Charitably you refrained from pointing out a second typographic error in my e-mail, where I had written, "...1) the amount was far short of the $1,000,000,000.00 fine (read ransom) local authorities reportedly were trying to get from Schooley's 'associates',..."

I had intended to write "$1,000,000.00", but inadvertently added three-too-many zeros. The correct sum was one million dollars.

In your note you wrote: "And if Schooley was captured with Thais, then for sure he's still going to be in the Thai Gulf." It seemed to me that you were responding to a question posed by one of your correspondents. If that is the case, I was not able to find the question. In any event, although I am not at liberty to divulge the source of my knowledge, I can assure you that I and my office had unimpeachable knowledge of the date, location, and circumstances that Vietnamese maritime forces took Mr. Schooley and his associates into custody.

Also in your note, you wrote: "Funny that Senator Kerry went in after a drug dealer, such as Schooley..." I and some of my colleagues had urged Senator Kerry to press the Vietnamese regarding Mr. Schooley. I believe that Senator Kerry simply was trying to assist us in making a point we were trying to make with Vietnamese central authorities. His assistance proved helpful.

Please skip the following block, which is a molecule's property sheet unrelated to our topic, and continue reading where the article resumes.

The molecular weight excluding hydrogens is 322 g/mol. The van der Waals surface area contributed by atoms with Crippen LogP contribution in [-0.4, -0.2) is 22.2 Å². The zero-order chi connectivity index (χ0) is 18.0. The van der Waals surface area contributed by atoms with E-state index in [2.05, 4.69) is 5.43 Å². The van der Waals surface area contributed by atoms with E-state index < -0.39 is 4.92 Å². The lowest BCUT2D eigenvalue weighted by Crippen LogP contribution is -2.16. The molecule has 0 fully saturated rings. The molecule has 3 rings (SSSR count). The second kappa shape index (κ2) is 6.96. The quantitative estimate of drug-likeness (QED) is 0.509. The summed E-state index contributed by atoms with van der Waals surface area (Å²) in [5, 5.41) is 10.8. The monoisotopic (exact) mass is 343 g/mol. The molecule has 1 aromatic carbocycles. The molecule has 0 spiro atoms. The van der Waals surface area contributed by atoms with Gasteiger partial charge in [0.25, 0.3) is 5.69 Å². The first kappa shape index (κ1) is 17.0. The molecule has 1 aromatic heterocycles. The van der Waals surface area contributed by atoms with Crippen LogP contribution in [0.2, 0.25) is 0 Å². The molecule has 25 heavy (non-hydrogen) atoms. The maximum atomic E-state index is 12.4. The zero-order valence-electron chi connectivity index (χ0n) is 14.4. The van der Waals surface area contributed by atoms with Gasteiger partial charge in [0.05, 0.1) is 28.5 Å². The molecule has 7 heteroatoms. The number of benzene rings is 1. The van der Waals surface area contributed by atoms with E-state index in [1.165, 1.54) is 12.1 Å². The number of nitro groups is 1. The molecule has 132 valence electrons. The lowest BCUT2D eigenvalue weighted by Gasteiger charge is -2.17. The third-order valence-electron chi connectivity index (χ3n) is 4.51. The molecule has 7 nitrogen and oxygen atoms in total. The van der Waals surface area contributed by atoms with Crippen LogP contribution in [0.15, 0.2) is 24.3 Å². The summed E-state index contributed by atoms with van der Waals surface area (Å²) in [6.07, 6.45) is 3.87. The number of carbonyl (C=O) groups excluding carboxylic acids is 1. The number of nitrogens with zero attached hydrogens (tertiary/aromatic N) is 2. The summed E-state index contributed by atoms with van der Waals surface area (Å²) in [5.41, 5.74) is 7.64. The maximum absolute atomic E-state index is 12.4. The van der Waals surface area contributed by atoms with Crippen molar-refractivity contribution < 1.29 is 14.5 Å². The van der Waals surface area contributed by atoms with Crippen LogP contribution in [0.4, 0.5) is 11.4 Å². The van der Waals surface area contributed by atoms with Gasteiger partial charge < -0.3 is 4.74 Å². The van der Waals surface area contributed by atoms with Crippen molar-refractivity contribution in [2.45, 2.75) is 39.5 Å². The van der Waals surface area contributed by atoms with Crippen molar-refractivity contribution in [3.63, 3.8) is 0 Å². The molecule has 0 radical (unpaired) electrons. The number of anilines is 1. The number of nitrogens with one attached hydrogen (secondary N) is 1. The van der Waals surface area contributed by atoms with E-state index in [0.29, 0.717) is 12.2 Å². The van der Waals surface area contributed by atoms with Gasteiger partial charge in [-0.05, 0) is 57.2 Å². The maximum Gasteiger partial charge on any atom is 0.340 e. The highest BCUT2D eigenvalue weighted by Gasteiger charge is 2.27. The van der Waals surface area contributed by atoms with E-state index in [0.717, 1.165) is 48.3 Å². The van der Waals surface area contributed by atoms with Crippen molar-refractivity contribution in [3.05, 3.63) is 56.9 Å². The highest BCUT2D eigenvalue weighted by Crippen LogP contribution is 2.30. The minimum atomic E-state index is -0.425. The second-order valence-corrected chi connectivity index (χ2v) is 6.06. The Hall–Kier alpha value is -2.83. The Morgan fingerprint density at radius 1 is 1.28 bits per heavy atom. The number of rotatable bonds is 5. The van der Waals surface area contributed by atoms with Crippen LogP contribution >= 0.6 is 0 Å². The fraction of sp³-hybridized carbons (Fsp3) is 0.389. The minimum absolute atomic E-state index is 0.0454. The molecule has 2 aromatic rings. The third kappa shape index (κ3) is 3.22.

I knew the correct location of Rach Gia and the correct amount of the ransom Vietnamese authorities tried to extract from Mr. Schooley's colleagues. Unfortunately, my spell-checker was not able to compensate for my careless proof-reading of the factual content of my e-mail."

This was in regards to an e-mail I had read at

From: "Destatte, Robert J., OSD/DPMO"
Thought you might be interested in the following. You might wish to pass the following comments. The comments represent my personal views, not necessarily the views of my office. In the article Jack wrote:
QUOTE: No US citizen has been released from Vietnam since Operation Homecoming in early 1973. The ambassador/JTF has found no evidence of any US citizen being held against his will in Vietnam since then. END QUOTE